of files in a Project fold when using the \r (<LocalLeader>r) map in the
Project Window.  The filter value must be in quotes because it can contain
multiple file patterns.  If filter is omitted, then the * pattern is used.
There can be no space on either side of the =.  A Subproject will inherit the
filter of its parent unless it specifies its own filter.

flags= provides the means to enable/disable features for a particular fold.
The general mnemonic scheme is for lower case to turn something off and upper
case to turn something on.  {flag} can contain any of the following
characters:

      flag      Description ~

	l	Turn off recursion for this fold for \L.  Subfolds are also
	        blocked from the recursion.

	r	Turn off refresh. When present, do not refresh this fold when
		\r or \R is used.  This does not affect subfold recursion.

	S	Turn on sorting for refresh and create.

	s	Turn off sorting for refresh and create.

	T	Turn on top gravity.  Forces folds to the top of the current
		fold when refreshing. It has the same affect as the 'T' flag
		in g:proj_flags, but controls the feature on a per-fold basis.

	t	Turn off top gravity.  Forces folds to the bottom of the
	        current fold when refreshing.

	w	Turn off recursion for this fold for \W.  Subfolds are also
	        blocked from the recursion.


Flags are not inherited by Subprojects.

Any text outside a fold is ignored.


==============================================================================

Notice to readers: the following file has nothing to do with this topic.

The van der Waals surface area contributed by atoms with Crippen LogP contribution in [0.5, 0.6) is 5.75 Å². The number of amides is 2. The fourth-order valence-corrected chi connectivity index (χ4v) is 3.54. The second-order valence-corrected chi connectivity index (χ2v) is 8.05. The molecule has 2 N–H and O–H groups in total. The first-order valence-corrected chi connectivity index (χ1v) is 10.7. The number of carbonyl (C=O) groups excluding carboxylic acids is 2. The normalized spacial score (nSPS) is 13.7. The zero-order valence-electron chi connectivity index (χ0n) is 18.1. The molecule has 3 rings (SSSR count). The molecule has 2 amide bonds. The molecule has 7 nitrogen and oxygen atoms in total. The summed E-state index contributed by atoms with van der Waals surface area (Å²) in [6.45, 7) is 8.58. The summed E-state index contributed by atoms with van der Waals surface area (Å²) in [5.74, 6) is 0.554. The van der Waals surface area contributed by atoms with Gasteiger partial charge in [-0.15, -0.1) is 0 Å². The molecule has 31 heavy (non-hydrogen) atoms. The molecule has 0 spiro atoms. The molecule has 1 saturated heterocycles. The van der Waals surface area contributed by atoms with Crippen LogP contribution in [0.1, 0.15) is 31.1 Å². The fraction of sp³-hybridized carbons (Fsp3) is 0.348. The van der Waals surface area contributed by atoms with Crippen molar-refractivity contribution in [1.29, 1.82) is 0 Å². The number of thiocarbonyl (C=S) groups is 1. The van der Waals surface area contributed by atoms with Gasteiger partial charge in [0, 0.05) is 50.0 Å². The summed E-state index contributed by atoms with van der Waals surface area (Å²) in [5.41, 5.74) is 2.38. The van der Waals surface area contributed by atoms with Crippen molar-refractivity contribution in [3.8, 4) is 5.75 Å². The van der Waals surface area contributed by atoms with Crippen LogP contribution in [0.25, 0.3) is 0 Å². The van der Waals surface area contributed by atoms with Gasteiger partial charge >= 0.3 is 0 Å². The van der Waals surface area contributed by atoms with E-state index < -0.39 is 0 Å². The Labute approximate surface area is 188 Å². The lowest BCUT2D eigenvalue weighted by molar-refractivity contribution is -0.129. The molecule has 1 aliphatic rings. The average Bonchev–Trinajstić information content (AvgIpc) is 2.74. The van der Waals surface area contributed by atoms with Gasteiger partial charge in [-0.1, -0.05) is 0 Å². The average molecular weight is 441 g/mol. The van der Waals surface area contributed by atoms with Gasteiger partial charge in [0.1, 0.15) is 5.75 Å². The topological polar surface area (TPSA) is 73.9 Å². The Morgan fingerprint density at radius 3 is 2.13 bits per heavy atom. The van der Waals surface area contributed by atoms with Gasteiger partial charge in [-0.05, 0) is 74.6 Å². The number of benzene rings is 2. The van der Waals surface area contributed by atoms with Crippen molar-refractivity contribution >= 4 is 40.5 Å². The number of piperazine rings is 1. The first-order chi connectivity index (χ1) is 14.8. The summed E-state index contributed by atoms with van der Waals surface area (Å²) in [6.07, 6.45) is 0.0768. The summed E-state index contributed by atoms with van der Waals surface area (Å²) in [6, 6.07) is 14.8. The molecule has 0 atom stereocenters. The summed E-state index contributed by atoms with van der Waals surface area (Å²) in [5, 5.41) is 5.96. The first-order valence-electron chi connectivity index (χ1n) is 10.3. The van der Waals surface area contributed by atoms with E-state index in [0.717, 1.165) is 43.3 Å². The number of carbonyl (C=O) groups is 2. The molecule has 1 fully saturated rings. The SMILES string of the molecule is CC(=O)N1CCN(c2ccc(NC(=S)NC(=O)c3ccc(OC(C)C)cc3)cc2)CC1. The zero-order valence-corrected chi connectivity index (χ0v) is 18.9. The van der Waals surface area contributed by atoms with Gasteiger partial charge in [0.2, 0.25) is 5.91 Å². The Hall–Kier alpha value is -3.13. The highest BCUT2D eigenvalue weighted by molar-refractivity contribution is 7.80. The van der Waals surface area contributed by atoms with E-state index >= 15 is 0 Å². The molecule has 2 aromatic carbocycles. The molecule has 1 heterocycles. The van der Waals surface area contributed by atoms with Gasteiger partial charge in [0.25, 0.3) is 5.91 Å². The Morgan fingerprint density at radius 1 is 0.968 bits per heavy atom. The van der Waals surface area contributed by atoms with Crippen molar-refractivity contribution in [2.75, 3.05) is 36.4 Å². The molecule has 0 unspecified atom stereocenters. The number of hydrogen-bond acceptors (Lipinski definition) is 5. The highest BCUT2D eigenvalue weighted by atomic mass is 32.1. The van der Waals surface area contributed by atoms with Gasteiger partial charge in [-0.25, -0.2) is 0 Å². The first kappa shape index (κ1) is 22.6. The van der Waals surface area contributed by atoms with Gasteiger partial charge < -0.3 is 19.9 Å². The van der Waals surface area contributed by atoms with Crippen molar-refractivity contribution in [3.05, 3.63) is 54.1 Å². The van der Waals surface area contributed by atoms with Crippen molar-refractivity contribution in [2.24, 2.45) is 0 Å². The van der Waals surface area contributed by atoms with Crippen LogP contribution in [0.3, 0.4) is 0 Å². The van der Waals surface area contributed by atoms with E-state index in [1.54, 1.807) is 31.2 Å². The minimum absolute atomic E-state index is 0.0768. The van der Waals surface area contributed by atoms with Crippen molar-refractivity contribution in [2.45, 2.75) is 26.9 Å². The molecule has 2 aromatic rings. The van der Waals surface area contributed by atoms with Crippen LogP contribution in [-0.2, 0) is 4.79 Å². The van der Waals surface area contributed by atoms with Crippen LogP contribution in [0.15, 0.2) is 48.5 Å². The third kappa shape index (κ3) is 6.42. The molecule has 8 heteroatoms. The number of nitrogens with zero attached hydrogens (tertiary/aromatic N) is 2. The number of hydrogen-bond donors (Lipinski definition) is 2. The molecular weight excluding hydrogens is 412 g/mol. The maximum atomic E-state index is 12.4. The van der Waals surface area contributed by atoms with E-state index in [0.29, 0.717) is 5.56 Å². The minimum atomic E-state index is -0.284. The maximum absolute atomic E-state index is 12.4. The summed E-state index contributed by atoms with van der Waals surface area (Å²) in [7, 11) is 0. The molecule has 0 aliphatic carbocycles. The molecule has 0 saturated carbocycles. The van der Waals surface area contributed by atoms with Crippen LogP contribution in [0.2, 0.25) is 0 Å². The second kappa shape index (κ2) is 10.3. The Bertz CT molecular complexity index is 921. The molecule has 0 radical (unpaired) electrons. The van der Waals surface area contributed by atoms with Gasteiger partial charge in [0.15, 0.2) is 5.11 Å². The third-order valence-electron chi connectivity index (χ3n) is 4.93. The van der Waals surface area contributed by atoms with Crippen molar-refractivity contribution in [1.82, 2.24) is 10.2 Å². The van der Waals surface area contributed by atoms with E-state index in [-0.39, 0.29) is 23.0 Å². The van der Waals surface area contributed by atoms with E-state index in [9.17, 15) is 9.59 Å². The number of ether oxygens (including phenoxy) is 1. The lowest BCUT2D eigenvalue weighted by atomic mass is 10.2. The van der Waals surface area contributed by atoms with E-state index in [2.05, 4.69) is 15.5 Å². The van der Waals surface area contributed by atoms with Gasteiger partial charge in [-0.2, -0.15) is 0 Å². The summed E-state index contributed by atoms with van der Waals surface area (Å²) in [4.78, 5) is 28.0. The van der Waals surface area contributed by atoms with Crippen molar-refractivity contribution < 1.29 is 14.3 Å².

INHERITANCE						 *project-inheritance*

It's best to show inheritance by comparing these two Project Files:
>
	Parent=~/my_project CD=. filter="Make* *.mk" flags=r {
	 Child1=c_code {
	 }
	 Child2=include CD=. filter="*.h" {
	 }
	}

Child1's path is "~/my_project/c_code" because ~/my_project is inherited.  It
also inherits the CD from Parent.  Since Parent has CD=., the Parent's cwd is
"~/my_project".  Child1 therefore inherits a CD of "~/my_project".  Finally,
Child1 inherits the filter from Parent. The flags are not inherited.

Child2 only inherits the "~/my_project" from Parent.

Thus, the example above is exactly equivalent to this:
>
	Parent=~/my_project CD=. filter="Make* *.mk" flags=r {
	 Child1=~/my_project/c_code CD=~/my_project filter="Make* *.mk" {
	 }
	 Child2=~/my_project/include CD=~/my_project/include filter="*.h" {
	 }
	}

(For a real Project, Child1 would not want to inherit its parent's filter, but
this example shows the concept.)  You can always enter \i to display what the
cursor's project inherits.


==============================================================================
MAPPINGS						    *project-mappings*

Map	Action ~

\r	Refreshes the Project fold that the cursor is in by placing in the
	fold all the files that match the filter. The Project is refreshed
	using an indent of one space for every foldlevel in the hierarchy.

	You may place a "# pragma keep" (without the quotes) at the end of a
	line, and the file entry on that line will not be removed when you
	refresh.  This is useful, for example, when you have . as an entry so
	you can easily browse the directory.
	
	Note that this mapping is actually <LocalLeader>r, and the default of
	|<LocalLeader>| is \.

	This does not work for Projects using |netrw|.